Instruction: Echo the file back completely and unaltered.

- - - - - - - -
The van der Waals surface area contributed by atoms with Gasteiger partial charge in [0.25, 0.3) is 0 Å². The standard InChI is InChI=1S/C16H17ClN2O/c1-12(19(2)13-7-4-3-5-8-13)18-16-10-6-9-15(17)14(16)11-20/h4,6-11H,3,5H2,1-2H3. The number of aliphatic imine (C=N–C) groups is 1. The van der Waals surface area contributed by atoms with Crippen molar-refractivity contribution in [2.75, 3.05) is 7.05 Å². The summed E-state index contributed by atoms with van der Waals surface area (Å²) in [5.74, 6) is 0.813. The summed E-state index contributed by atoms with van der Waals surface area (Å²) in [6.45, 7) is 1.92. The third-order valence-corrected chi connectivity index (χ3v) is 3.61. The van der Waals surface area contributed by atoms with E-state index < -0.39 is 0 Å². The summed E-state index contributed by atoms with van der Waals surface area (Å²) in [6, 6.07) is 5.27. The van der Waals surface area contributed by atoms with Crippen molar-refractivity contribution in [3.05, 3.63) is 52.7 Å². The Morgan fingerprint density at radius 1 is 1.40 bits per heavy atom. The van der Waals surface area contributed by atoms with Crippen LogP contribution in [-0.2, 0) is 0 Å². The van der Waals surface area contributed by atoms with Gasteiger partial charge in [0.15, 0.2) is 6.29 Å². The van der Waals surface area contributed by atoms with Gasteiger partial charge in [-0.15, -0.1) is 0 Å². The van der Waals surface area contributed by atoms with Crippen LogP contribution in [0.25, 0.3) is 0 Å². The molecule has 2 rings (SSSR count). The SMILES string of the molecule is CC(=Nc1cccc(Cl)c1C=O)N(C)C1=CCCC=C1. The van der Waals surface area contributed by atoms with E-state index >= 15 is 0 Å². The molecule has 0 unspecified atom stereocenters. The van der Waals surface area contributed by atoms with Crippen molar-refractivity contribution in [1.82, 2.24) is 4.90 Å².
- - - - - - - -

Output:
The van der Waals surface area contributed by atoms with Gasteiger partial charge in [0.25, 0.3) is 0 Å². The standard InChI is InChI=1S/C16H17ClN2O/c1-12(19(2)13-7-4-3-5-8-13)18-16-10-6-9-15(17)14(16)11-20/h4,6-11H,3,5H2,1-2H3. The number of aliphatic imine (C=N–C) groups is 1. The van der Waals surface area contributed by atoms with Crippen molar-refractivity contribution in [2.75, 3.05) is 7.05 Å². The summed E-state index contributed by atoms with van der Waals surface area (Å²) in [5.74, 6) is 0.813. The summed E-state index contributed by atoms with van der Waals surface area (Å²) in [6.45, 7) is 1.92. The third-order valence-corrected chi connectivity index (χ3v) is 3.61. The van der Waals surface area contributed by atoms with E-state index < -0.39 is 0 Å². The summed E-state index contributed by atoms with van der Waals surface area (Å²) in [6, 6.07) is 5.27. The van der Waals surface area contributed by atoms with Crippen molar-refractivity contribution in [3.05, 3.63) is 52.7 Å². The Morgan fingerprint density at radius 1 is 1.40 bits per heavy atom. The van der Waals surface area contributed by atoms with Crippen LogP contribution in [-0.2, 0) is 0 Å². The van der Waals surface area contributed by atoms with Gasteiger partial charge in [0.15, 0.2) is 6.29 Å². The van der Waals surface area contributed by atoms with Gasteiger partial charge in [-0.15, -0.1) is 0 Å². The van der Waals surface area contributed by atoms with Crippen LogP contribution in [0.25, 0.3) is 0 Å². The molecule has 2 rings (SSSR count). The SMILES string of the molecule is CC(=Nc1cccc(Cl)c1C=O)N(C)C1=CCCC=C1. The van der Waals surface area contributed by atoms with E-state index >= 15 is 0 Å². The molecule has 0 unspecified atom stereocenters. The van der Waals surface area contributed by atoms with Crippen molar-refractivity contribution in [1.82, 2.24) is 4.90 Å².